WE ONLY FIND THEM WHEN THEY'RE DEAD #6
Fifty years have passed since Captain Malik and the crew of the Vihaan II embarked on their fateful mission-and the universe has changed in ways no one ever expected.
Jason Hauer, one of the fated Vihaan II crew, is now seventy-one years old and living a life on the razor's edge between the Harvesters and the Worshippers. But as these rival religious factions clash throughout the galaxy, Jason finds himself thrown into the center of the chaos and forced to confront his tortured past.
But the only people who can help Jason have their own secret agenda - one that may bring him face to face with Captain Malik in ways beyond comprehension...
Don’t expect answers to what happened at the end of issue #5 because if that’s what you were waiting for, you’re in for a letdown. The new arc kicks off by showing the consequences of the events of the last issue and end of the first arc for the galaxy on the human side of things while also serving to set up the next installment of this series.
It’s a different galaxy we find ourselves in as Ewing rockets us forward to fifty years after the events of the last arc. Things have changed for humanity because of Malik and his crew’s actions, the universe has seen a living god, however briefly, and that now-dead god wears the face of the believed deceased Georges Malik, and the repercussions have had a profound effect on the humankind.
For me, the best sci-fi stories examine the consequences or effects of significant events in a futuristic setting on humanity and how humanity reacts to those events. Ewing does this remarkably well. Malik and his crew’s actions have spawned an entire religion on the fringes of the galaxy where the last god appeared wearing Malik’s face and an entire colony has sprung up around the last dead god. Added to this, The Gods are no longer appearing and humanity has had to adapt to living without the benefits of the products of the mysterious space titans and they have succeeded with some exceptions…
This sets the stage for the storyline of this new arc as Ambassador Marlyn Chen makes her way to the site of the last god. Marlyn is not who she appears to be and the last page is really the hook with the preceding pages introducing us to new characters and setting the stage. The only familiar character is Jason Hauer, Georges’ former lover and one of the survivors of the Vehaan II.
There are many themes here at play that while not deeply explored, are there in the dialogue and actions of the dramatis personae of the issue. The idea of the oppositional Harvesters versus Worshippers, the idea of humanity’s ability to take unexplainable events and cobble a religion out of those events, the nature of man’s greed when it comes to any finite resource, and the need to possess and be in control of that resource. All of these things are there in the pages of this opener for the second arc.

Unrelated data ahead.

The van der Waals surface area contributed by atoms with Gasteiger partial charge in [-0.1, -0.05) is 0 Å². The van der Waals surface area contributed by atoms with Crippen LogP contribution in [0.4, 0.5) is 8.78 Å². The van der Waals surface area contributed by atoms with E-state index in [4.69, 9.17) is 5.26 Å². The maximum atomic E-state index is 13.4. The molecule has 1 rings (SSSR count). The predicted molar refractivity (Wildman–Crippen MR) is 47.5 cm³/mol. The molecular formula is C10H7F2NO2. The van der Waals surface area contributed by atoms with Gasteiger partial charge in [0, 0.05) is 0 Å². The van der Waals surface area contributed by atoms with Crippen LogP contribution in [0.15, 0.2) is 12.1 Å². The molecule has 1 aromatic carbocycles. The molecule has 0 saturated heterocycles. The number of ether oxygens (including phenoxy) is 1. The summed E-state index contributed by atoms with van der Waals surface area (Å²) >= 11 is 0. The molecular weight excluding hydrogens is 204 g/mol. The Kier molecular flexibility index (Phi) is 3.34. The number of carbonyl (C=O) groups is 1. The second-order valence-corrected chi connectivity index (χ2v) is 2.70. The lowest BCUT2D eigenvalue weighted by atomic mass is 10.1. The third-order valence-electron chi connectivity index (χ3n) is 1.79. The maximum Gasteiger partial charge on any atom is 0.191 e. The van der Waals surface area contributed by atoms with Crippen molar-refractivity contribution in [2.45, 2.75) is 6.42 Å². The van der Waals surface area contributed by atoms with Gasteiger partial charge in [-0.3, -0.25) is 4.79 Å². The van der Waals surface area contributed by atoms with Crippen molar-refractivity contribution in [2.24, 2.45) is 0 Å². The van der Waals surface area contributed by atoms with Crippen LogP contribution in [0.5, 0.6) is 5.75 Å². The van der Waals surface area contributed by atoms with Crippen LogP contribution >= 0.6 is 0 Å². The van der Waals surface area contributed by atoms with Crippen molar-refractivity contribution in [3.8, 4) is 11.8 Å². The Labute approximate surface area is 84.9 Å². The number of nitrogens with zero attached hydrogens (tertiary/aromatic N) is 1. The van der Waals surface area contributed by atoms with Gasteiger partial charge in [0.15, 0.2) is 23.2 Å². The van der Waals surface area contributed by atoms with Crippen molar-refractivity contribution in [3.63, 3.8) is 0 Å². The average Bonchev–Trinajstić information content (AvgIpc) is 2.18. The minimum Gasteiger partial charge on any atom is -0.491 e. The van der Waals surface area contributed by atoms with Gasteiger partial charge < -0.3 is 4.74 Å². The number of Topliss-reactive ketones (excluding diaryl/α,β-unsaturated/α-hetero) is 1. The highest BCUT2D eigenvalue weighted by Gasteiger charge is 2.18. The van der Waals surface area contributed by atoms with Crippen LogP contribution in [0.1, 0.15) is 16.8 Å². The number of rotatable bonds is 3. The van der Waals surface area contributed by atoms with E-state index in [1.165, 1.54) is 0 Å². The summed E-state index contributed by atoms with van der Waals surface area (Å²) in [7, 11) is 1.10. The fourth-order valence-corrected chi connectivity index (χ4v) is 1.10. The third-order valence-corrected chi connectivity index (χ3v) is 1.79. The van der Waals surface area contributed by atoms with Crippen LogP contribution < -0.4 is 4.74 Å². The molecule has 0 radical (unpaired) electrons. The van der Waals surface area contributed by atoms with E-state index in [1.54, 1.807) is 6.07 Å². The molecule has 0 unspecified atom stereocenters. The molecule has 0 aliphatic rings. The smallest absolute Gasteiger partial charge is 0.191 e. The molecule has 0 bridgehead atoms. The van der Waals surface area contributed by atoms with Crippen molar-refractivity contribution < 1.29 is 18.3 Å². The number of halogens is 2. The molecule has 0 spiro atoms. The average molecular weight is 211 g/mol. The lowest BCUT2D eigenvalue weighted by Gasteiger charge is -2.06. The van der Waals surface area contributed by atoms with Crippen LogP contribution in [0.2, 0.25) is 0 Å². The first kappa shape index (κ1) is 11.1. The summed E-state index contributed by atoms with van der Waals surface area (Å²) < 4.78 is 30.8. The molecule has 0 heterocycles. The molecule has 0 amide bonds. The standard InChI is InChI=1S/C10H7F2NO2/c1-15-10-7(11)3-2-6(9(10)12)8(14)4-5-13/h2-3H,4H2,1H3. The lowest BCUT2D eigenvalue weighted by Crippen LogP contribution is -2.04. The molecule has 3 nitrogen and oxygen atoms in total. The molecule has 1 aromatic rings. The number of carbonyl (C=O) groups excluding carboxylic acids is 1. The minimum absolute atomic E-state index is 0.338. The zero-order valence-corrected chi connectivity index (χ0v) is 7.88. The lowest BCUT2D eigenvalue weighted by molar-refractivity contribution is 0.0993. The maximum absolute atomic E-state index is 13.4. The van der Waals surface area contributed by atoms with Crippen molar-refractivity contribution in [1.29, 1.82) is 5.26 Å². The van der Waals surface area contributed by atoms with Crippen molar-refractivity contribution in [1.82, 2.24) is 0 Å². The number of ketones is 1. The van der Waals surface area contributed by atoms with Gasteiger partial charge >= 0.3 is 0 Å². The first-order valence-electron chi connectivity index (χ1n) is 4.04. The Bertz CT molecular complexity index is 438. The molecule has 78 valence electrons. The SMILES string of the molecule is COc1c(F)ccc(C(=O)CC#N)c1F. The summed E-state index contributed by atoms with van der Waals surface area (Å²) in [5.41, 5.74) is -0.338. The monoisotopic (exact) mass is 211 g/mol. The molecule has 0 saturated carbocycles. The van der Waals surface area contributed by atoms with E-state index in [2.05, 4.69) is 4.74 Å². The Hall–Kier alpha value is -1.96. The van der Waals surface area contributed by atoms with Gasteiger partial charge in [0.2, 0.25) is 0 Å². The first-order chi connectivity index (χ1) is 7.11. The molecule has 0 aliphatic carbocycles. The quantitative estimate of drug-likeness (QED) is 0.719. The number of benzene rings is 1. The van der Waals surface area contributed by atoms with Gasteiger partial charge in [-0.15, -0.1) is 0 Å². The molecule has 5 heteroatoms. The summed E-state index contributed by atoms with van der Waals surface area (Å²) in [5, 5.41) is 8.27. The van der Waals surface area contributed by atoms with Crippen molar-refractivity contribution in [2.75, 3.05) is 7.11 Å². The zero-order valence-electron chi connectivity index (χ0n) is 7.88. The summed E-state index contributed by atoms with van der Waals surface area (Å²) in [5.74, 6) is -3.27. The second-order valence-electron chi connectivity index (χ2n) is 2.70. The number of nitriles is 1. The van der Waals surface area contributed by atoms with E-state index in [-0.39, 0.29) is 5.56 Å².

There’s an expansion in worldbuilding happening here as Ewing crafts this landscape. The first arc was intensely focused around Malik and the crew, while this new arc expands past that to deal with the impact of the actions of individuals have had on society at large. The idea of the fringes of the galaxy and the beliefs that spring up there but the exposition comes in the actions and words of the characters being used while still holding the relationship between humanity and these giant dead space gods at the center of everything. The new characters and roles are clearly defined through their words and actions and I’m particularly fond of Marlyn Chen,a who is really the central character of the issue.
The art continues to be a thing of pure glory. Simone Di Meo’s ability to capture the majesty and scale of space as well as being able to focus your eye on the subject of what he wants you to follow on panel is unparalleled. He moves between very tightly focused paneling to these broad magnificently scaled splashes which enhance the spectacle of everything you looking at whenever it happens. Add the coloring shifts from Miotti which are predominantly two tone and you have a futuristic feeling comic with an almost Tron-like feel to it. AndWorld Design doesn’t do anything fancy with the lettering and sticks to traditionally white speech bubbles with black text which worked well as it sticks out against the multi-hued darker backgrounds the art provides.
This issue is an exemplary example of Ewing's ability to world-build with an entire universe, expand on the ideas of the first arc using an almost entirely new cast and interpersonal dialogue as the means of exposition and explanation to orient the reader. It's a superb example of science fiction storytelling combined with brilliant art with an absolutely killer hook on the last page.
We Only Find Them When They're Dead #6: Believers and Non-Believers
- Writing - 9/109/10
- Storyline - 9/109/10
- Art - 9/109/10
- Color - 9/109/10
- Cover Art - 9/109/10
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